Redskins' Failed Pursuit Leads Back to Campbell
Team Tries to Reassure Quarterback After Its Attempt to Acquire Cutler
Friday, April 3, 2009
Having failed to acquire disgruntled quarterback Jay Cutler from the Denver Broncos, the Washington Redskins yesterday moved to rebuild their relationship with quarterback Jason Campbell, whom the team had inquired about trading, NFL sources said.
Redskins owner Daniel M. Snyder pushed to complete a trade with Denver in an attempt to finally solve the team's decades-long pursuit of a franchise quarterback, one league source said. But the Broncos instead accepted the Chicago Bears' offer of quarterback Kyle Orton, two first-round draft picks and a third-round pick in exchange for Cutler and a fifth-round pick.
In addition to Washington's trade talks with Denver, a high-ranking Redskins official contacted another NFL team Wednesday about the possibility of trading Campbell, who has been the starter the past 2 1/2 seasons, for a second-round pick in the upcoming draft, another NFL source said. Speaking on behalf of Vinny Cerrato, Washington's executive vice president of football operations, team spokesman Zack Bolno denied the team had inquired about trading Campbell and declined to comment on the Redskins' talks with Denver.
Concerned that Campbell could feel alienated, Redskins Coach Jim Zorn reached out to him yesterday, Campbell said. In a lengthy talk after Campbell worked out at Redskins Park, Zorn reaffirmed his commitment to Campbell and said they were "in it together," Campbell said.
Campbell, Zorn, Cerrato and Snyder are expected to meet soon in an attempt to continue the healing process, sources close to Campbell said, with the team at some point planning to issue a statement of confidence in its former first-round draft pick, possibly as early as today. Snyder and Cerrato did not attempt to speak with Campbell yesterday while he was at the complex, Campbell said.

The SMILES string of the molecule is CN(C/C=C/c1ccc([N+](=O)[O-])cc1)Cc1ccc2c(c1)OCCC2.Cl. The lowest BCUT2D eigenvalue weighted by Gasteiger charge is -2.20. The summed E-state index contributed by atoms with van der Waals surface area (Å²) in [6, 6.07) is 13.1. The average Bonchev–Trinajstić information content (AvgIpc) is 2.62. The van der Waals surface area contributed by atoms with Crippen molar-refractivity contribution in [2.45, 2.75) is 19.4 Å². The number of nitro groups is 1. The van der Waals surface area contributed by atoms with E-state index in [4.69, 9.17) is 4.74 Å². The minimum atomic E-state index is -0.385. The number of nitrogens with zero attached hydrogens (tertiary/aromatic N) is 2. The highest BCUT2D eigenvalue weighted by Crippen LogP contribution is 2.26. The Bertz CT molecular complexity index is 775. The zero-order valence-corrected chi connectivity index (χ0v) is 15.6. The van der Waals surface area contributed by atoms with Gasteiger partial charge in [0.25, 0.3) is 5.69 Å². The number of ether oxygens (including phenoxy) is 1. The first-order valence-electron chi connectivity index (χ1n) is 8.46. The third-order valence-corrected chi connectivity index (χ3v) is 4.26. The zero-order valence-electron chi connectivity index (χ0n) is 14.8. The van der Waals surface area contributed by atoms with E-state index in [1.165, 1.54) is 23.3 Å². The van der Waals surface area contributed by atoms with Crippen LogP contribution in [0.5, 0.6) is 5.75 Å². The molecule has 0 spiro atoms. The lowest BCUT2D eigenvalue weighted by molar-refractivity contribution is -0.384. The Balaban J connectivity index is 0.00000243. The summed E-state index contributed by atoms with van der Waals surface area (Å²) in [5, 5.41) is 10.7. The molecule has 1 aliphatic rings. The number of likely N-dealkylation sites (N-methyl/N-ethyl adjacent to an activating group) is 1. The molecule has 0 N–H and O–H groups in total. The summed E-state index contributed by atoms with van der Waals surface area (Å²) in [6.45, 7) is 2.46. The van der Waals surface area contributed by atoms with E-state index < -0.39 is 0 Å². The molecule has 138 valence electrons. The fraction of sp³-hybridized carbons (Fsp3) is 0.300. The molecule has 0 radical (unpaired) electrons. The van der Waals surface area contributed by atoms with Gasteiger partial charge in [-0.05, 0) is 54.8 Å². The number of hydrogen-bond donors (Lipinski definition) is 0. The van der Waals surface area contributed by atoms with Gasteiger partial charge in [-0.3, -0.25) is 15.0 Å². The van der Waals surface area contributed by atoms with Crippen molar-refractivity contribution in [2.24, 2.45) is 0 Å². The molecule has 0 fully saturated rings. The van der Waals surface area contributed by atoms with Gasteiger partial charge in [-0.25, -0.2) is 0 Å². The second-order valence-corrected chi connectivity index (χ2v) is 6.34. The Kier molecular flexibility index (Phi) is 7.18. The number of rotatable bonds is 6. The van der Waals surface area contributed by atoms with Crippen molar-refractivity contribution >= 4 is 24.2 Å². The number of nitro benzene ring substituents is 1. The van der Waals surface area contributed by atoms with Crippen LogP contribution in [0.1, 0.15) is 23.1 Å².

"Jim was honest with me about the whole process and everything that went on, and you appreciate it when people tell you the truth," Campbell said. "I know Jim has been behind me and believes in me, and I have the support of my coaches and my teammates, and that's pretty much all you need.
"To have Jim tell me he knows I can help this team get to where we want to be and that he has that confidence, that trust, in me, that's what you want to hear as a young quarterback in this league after having all this crazy stuff going on around you. Knowing you can trust your coach really helps right now."
The Redskins were unable to complete a deal for Cutler, in part, because the Broncos viewed Orton as a better short-term fit than Campbell for the system Denver's new head coach, Josh McDaniels, plans to implement, a league source said.
Campbell acknowledged he was initially stung last month when he heard his name mentioned in trade speculation involving Cutler and the Broncos. His concerns were allayed when Cerrato said March 17 that the team was not pursuing Cutler and Zorn dismissed the notion while meeting with reporters during the NFL owners' meetings last week in Dana Point, Calif.
When word emerged yesterday, however, that the Redskins were actively pursuing a trade for Cutler, Campbell braced himself to possibly leave the organization that drafted him and helped him develop in four NFL seasons "because there was a lot more out there this time. There was a lot of crazy stuff going on, stuff you're hearing from people you trust, so you know something's happening.
"But you also know that there's nothing you can do about it. You just keep working and doing the things you need to do to get ready for the season. I just kept preparing myself for the season because whether I was here or whether I was someplace else, I still have a responsibility to my coaches and teammates. Those are the people that matter to me, so at the end of the day, I never want to let them down."
Campbell was among the main targets of frustrated fans, who questioned his intelligence and leadership skills on Internet message boards and sports-talk radio, during the team's 2-6 collapse after a 6-2 start last season. The offensive line struggled in pass protection, and the receiving corps did not produce as Snyder and Cerrato hoped.